¶ 19 Counts II and VI of the complaint, against the CTA and the Retirement Plan, are for breach of contract, based on the collective bargaining agreements (CBAs) entered into between the CTA and the unions representing plaintiffs that included the retirees' health care benefits. The complaint alleges that each CBA is a contract and that, by completing their service requirements and fulfilling their employment obligations, the class members performed their obligations under each CBA. The complaint further alleges that the CTA and the Retirement Plan breached the CBAs by (1) requiring class members to pay for a portion of their health care coverage, (2) reducing the level of benefits available, and (3) changing the benefits of already-retired CTA employees in a manner unauthorized by the CBAs.

¶ 20 Counts III and VII of the complaint, against the CTA and the Retirement Plan, allege promissory estoppel. The complaint alleges that the CTA and the Retirement Plan made a number of promises to class members, including: (1) that class members would receive fully-paid retiree health care benefits, (2) that those benefits would be identical to those of active CTA employees, (3) that those benefits would be changed only in a manner prescribed in a CBA, and (4) that those benefits would not be changed without consideration. The complaint alleges that the class members relied on these promises to their detriment by accepting employment at the CTA, working at the CTA, and retiring from the CTA, and further alleges that their reliance was expected and foreseeable.

¶ 21 Counts IV and VIII of the complaint, against the Retirement Plan Board and the Health Trust Board, allege breach of fiduciary duty. The complaint alleges that both defendants owed the class members fiduciary duties, which were breached, causing injury to the class members.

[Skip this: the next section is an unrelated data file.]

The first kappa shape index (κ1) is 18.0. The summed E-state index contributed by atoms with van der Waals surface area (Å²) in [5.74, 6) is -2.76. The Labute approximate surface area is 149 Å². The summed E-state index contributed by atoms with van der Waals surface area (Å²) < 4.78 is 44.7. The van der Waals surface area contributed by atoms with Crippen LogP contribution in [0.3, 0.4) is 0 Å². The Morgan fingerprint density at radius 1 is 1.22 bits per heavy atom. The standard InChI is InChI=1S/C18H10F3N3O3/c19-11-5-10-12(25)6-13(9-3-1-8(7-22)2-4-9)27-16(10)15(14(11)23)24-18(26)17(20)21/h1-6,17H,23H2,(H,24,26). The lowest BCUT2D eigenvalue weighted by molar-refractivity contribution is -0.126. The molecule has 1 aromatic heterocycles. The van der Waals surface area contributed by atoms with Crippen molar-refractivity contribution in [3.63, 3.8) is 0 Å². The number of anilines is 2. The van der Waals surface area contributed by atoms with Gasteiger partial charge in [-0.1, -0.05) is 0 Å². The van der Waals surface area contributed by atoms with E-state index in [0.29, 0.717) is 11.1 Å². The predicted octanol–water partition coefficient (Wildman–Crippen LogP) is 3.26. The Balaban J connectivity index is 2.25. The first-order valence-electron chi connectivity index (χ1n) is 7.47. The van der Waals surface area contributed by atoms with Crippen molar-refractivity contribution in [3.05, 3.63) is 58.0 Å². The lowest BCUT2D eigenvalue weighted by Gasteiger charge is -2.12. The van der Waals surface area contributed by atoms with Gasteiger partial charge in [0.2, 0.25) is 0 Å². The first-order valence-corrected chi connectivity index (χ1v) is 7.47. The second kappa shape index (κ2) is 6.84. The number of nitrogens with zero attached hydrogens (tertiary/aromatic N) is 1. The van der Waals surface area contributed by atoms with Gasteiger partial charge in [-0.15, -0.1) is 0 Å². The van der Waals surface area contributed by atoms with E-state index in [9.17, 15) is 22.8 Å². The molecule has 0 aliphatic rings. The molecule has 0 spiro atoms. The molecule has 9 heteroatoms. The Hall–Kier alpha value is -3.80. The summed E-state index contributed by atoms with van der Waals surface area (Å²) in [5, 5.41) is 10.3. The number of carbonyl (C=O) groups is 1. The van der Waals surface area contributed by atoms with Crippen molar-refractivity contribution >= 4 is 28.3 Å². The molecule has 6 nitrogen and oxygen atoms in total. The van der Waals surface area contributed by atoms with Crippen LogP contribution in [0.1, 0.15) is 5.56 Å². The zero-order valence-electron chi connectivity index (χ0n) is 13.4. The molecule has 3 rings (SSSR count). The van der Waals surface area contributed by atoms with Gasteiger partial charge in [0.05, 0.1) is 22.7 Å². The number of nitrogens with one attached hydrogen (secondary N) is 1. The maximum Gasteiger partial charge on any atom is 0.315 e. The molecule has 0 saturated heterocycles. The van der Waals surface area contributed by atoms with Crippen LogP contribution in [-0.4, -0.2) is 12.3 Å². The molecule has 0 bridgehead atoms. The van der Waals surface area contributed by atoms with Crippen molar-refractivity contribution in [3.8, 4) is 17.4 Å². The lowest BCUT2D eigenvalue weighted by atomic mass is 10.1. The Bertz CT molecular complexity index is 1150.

¶ 22 Count IX of the complaint, against all defendants, seeks a declaratory judgment concerning (1) plaintiffs' right to collective bargaining for wage and benefits levels, including potential payroll-based contributions from the CTA for retiree health care benefits and the right to have equal representation on the Retirement Plan Board and the Health Trust Board; and (2) the Health Trust Board's right to tax active CTA employees and dictate the levels of coverage available for the retiree health care benefit without considering CBAs.

¶ 23 In their prayer for relief, plaintiffs request: (1) a certification of Classes I and II; (2) a declaration that certain parts of the 2008 Act are void and unenforceable because they violate article XIII, section 5 of the Illinois Constitution and the Regional Transportation Authority Act (the RTA Act) (70 ILCS 3615/1.01 et seq. (West 2010)); (3) a declaration that a 2007 arbitration award is “null and void” as to plaintiffs because the terms of the arbitration award were not adopted in the 2008 Act; (4) a preliminary and permanent injunction against enforcement of certain parts of the 2008 Act and a requirement that defendants reinstate the rights of the class members as they existed prior to the enactment of the 2008 Act, including the right of retired CTA employees to fully paid health care benefits at the same level as those enjoyed by active CTA employees; and (5) an award of compensatory damages to the class members for breach of contract and breach of fiduciary duty, as well as court costs and attorney fees.

¶ 24 III. Collective Bargaining...